2. I do not want to be sucked in, that's dangerous. 
          3. I don't want to be overwhelmed by whatever my spouse's intensity activates in me

        1. Fear of my overreaction, being taken over by one of my parts.  And if I get all blended with an activated part, will I do or say something I regret.  Self-protective but also protective of the marriage.  

        1. So there can be an unspoken, unthought agreement "not to go there."  
          1. Can be wise in the short run
          2. Will we ever go there?

    1. Perspective Taking  Capacity to enter into your spouse's internal world with your own mind to consider the other's experience
      1. We have our own needs.  Parts want are needs to be taken care of first, before recognizing anyone else's
        1. Starving waiter syndrome
        1. This is the leg of the bed attachment and integrity needs -- if that is missing or short or otherwise compromised, leads to instability.  

        1. Also the leg on human formation 

      1. Defenses -- coping strategies
        1. Your spouse may not understand this.  Needs another person to help.  

      1. Transferences -- 

      1. Revivification of old issues -- childhood or earlier in the marriage. 

    1. Cognitive Empathy what does the experience mean for the person.  Memory, emotion, history influences the other.  Empathetic understanding. 
      1. Our capacity is not well developed .  We don't try.  
      2. We don't know because we don't ask, we don't engage.  

    1. Compassion -- Seigel calls it Empathetic Concern   I feel your pain, I want to reduce your suffering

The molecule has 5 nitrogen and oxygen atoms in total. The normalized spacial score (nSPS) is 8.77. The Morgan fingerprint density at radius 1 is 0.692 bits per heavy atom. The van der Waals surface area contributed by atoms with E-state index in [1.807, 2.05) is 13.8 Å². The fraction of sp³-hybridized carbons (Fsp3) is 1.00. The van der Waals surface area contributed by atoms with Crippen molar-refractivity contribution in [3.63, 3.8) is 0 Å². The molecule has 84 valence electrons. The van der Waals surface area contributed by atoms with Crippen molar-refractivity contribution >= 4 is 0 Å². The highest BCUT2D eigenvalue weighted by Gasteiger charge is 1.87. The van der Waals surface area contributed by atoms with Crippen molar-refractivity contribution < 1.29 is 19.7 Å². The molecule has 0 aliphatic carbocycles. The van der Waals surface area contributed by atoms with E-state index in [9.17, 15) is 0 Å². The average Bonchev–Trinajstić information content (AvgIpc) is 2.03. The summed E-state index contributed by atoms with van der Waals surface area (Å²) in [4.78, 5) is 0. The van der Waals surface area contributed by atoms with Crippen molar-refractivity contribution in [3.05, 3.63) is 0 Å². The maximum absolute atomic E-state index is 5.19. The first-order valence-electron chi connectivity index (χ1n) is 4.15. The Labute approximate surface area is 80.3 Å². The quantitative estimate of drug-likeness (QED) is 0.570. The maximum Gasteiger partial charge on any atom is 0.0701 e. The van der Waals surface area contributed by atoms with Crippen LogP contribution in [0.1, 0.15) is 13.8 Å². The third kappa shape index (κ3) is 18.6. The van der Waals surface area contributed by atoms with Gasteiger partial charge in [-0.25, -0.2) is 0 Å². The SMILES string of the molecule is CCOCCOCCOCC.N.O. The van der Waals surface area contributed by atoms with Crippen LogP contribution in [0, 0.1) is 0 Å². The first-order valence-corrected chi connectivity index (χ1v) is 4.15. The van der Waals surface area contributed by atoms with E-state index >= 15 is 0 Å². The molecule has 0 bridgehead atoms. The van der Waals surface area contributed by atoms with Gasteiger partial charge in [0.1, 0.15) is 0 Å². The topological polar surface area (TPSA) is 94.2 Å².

1. Meaning of suffering -- natural pull in our fallen condition to avoid suffering, our own suffering and the suffering of others
        1. Can suffering become redemptive -- can you willingly share your spouse's cross if he or she lets you.  

      1. I can't bear suffering or I won't bear suffering.  
        1. Fr. Justin Huang Our capacity to suffer = our capacity to love = our capacity for joy.

    1. Empathetic Joy
      1. I can't be joyful in anyone else if I feel so disadvantaged.  
        1. Eeyore's attempts to be joyful for others -- they fall flat.  

  8. Unempathetic Sex
    1. Emotional Resonance or attunement -- not caring, not resonating.  No idea what I am experiencing.
      1. Not talking about it

    1. Perspective Taking -- putting myself in her shoes.  Concupiscence -- sex can be very selfish.  I want an experience for me.  I want my needs met.  Gets away from our vow to love and cherish and honor and care for our spouse.  

    1. Cognitive Empathy
    1. Compassion -- Seigel calls it Empathetic Concern -- willing to make sacrifices in some way?  Won't happen if I am blended with a part that needs something from the sex my way.  Tolerating a lot of imperfections.  
      1. Sex is really approximate.  
      2. Precise sex.  Our sexuality is really exact.  It's measured, it's so well regulated, well executed.  

    1. Empathetic Joy -- our needs are met -- joy in the giving.  Mutual giving.  

  10. Solutions
    1. Five types of empathy for our own parts first -- 
      1. Flight attendants:  In the unlikely event of cabin depressurization, oxygen mask will drop from overhead.  Secure your own first before attempting to assist others.  
        1. Can I accept all of what is within me
        2. Am I doing my own work in human formation?  
          1. Checking in with parts
            1. What percentage of my reaction to my spouse is my spouse's behavior
            1. What percentage of it is my old stuff.
      2. My parts' attitudes about sex.  Where did they come from?  What sexual experiences have I not adequately dealt with?
      3. Action item 1.  Time with your parts, time for human formation every day.  
      4. Removing the beam from your own eye.  
      5. Reliance on God to meet our needs.  Our spouses will always fail us in important ways.  God allows that so that we rely on Him.